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Information requested from XL plant on tainted beef was delayed: CFIA


 

CALGARY – The Canadian Food Inspection Agency says there was a delay getting information on tainted meat from an Alberta packing plant at the centre of an extensive beef recall.

Agency president George Da Pont says Canadian inspectors asked for information from XL Foods Inc. on Sept. 6 about “critical points” where E. coli might become a problem, but didn’t get an immediate response.

That was two days after E. coli was found by U.S. inspectors in a shipment of beef heading south of the border. Da Pont said Canadian inspectors made a similar discovery within hours in another batch of beef. Both were traced to the XL plant in Brooks, Alta., and a food safety inspection began, he said.

When asked at a news conference Wednesday why there wasn’t an immediate recall of beef from the plant, Da Pont said it wasn’t necessary.

“We had every bit of that product accounted for and under control and we immediately launched a food safety investigation, which is our normal procedure to ensure there were no other problems,” he said.

He explained that the U.S. shipment was stopped at the border. Some of the second, tainted batch found by Canadian inspectors had gone to distribution, but “we immediately got it back. None of it had reached the retail level.”

A recall of ground beef was eventually issued Sept. 16 and has been expanded numerous times since to include more than 1,500 other beef products across Canada and much of the United States.

No one from XL Foods returned phone calls Wednesday. The company has never put forward an official to answer questions about the bad beef.

Federal Agriculture Minister also appeared at the Calgary news conference, which was cut off by his aide after about 10 minutes — just as Da Pont started speaking about the delay in getting information from XL.

When asked later by reporters how many tonnes of beef have been affected by the recall, Da Pont described it as a “very significant” number, but was not able to provide a precise figure.

Da Pont said XL Foods was not doing proper “trend analysis” when it saw spikes the week before the E. coli was found. He also said a practice known as “bracketing” — in which shipments before and after one that contains a positive test are diverted from the line — wasn’t followed properly.

Ritz, who toured the XL plant in Brooks, Alta., earlier Wednesday, said the government’s “highest priority” is to keep the food Canadians eat safe.

“That is why the XL Foods plant will only resume operation when the president of the Canadian Food Inspection Agency has confirmed in writing to me that the health of Canadians is not at risk,” Ritz said.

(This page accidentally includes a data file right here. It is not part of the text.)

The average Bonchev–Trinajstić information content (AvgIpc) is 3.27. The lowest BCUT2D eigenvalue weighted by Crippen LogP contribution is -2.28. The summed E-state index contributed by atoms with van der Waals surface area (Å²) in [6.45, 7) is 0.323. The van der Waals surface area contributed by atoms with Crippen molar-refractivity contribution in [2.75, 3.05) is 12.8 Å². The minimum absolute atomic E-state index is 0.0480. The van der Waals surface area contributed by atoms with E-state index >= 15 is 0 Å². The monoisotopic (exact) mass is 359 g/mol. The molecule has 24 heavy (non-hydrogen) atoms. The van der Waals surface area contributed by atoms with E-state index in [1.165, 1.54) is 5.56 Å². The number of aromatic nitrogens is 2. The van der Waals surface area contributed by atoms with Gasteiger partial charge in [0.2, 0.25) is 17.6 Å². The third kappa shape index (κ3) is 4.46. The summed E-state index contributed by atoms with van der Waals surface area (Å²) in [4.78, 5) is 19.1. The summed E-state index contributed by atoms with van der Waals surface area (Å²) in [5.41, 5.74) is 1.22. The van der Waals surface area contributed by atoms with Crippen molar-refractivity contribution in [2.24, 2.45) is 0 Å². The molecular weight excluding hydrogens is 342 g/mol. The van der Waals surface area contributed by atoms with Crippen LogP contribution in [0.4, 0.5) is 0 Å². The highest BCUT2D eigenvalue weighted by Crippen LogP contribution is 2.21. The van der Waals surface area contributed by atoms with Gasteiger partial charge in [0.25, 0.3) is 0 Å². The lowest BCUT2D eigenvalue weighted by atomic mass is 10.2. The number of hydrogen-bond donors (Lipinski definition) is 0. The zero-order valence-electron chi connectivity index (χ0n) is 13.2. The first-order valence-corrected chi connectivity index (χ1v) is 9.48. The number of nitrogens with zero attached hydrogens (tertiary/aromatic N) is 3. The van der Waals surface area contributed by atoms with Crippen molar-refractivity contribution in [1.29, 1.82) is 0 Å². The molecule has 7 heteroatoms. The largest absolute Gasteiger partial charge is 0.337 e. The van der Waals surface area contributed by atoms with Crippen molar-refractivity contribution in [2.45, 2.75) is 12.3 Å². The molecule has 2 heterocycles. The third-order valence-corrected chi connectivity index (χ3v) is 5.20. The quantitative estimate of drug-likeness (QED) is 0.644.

“Canadian consumers have always been, and will continue to be, the government of Canada’s first priority when it comes to food safety,” Ritz said.

Da Pont said one of the problems with current laws is that the CFIA has limited authority to compel companies to provide immediate documentation when asked.

That is being addressed in food safety legislation yet to be passed, he said.

The government has come under fire for its handling of the E. coli scare. There have been questions raised by opposition politicians and others about whether the food safety system is working and whether there are enough inspectors after government funding cuts.

The government says it has actually increased the number of food inspectors and strengthened protections.

In a release, the NDP took aim at Ritz’s “feel-good beef tour”

“While Canadians’ concerns grow and the E. coli illness numbers increase, the Agriculture Minister is busy sugar coating the beef recall ….” the release said.

In question period Wednesday, Liberal Leader Bob Rae asked how CFIA inspectors at the XL plant missed evidence that could have prevented people from getting sick.

“Why doesn’t the CFIA have a firm threshold for when companies like XL Foods should divert or dispose of beef that tests positive for E. coli, something which could have prevented this outbreak?” Rae asked. “Why are the CFIA rules less stringent than what American regulators have said is needed to protect consumers?”

The beef bungle has so consumed the House of Commons in recent days that Speaker Andrew Scheer accepted an opposition call Wednesday to hold an emergency debate.

House of Commons rules limit emergency debates to important matters requiring urgent consideration, making them relatively uncommon.

In another development, a lawsuit has been filed that alleges XL Foods knew it had poor quality control and put profits above consumer safety.

The statement of claim against the meat-packer has not been proven in court and a judge must still determine if it may proceed as a class-action lawsuit.

An Edmonton man who got sick from E. coli after eating a steak on Sept. 5 traced to the plant is named as the lead plaintiff in the lawsuit.

— With files from The Canadian Press in Ottawa and Edmonton


 
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